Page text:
Where possible avoid issuing standardised, ‘copy and paste’ responses. They can make customers feel they aren’t really being listened to which can lead to a negative experience. Develop processes that allow your local staff to interact in order to humanise customer interactions.

Voice of customer programme

4. Enable your local frontline staff

Make it easy and simple for your local staff to engage with customers. Provide them with tools that are built with them in mind, not a complex admin interface. It should be as simple to use as, say, a mailbox. Put everything in one place, all the feedback coming from relevant channels, but with a unified interface for your staff to respond. 

Make sure they can then delegate tasks to each other and that they don’t have to worry about simple things such as spell checking. 

Give them a simple metric, a dashboard to keep track of how well they engage with their customers and what the impact is. This will show them what they are doing matters and consequently will take pride in getting closer to their customers. You could even supplement this with gamification techniques such as national or regional benchmarks to create healthy competition among stores to drive customer-obsession.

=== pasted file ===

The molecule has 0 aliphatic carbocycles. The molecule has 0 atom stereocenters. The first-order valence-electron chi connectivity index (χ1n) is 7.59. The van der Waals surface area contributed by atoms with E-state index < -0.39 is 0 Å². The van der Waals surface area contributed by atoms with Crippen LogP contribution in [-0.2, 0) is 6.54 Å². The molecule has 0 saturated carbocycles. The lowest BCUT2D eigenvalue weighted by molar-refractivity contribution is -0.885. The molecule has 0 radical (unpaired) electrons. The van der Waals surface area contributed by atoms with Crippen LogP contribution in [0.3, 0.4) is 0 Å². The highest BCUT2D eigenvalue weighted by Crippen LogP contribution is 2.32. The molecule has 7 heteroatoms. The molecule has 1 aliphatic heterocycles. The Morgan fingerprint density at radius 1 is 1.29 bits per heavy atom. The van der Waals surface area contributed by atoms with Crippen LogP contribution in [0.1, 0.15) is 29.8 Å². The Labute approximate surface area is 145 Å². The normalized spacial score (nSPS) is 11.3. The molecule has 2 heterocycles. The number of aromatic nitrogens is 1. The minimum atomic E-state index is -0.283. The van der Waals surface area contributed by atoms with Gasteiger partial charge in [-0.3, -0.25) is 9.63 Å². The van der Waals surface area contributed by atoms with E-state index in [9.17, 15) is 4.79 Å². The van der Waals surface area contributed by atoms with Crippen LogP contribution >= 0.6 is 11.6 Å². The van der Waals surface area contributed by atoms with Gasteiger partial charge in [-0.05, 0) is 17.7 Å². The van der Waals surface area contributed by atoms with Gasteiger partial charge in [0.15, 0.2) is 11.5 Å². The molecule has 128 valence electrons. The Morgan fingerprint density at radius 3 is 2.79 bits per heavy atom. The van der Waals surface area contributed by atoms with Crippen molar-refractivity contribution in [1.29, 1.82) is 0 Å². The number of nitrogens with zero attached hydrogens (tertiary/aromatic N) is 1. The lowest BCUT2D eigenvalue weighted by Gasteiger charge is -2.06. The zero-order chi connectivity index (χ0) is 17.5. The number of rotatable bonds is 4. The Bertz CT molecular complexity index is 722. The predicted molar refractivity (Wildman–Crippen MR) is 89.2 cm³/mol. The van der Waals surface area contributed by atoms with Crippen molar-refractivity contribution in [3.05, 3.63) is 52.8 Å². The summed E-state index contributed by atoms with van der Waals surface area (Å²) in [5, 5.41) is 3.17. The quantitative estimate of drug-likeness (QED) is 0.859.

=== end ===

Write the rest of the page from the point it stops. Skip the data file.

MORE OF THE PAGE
5. Deal with the negatives and don't ignore the positives:

When engaging with customers, you have to take the rough with the smooth. Of course, no one likes receiving negative feedback, but you should look at this as an opportunity to improve on your customer experience. 

For dissatisfied customers, a large majority simply want to know that their problems have been heard, taken into consideration, and that the company is striving to solve them in the first instance. Always do this first before moving onto taking appropriate action. 

Complaints will naturally be more urgent for your team, but don’t neglect other feedback. Respond to compliments and and suggestions and use these to boost staff morale and drive an improved customer experience. 

Discover how brands such as Monoprix and Flunch are using Critizr to engage and respond to both negative and positive communication here. 


6. From online to offline customer journey

COVID-19 has accelerated the insertion of digital in people’s daily lives and they are more nervous about physical interaction in stores. Factor in management of the increasing number of conversations taking place online.

Consider the implications of people’s more regimented approach to store visits, demanding instant answers about opening times, queues, stock availability before they leave the house. And keep your frontline staff educated on anything else you might be doing to assist customers during this time. 

You can read more about the power of replies in our latest eBook, Human Conversations Drive Loyalty.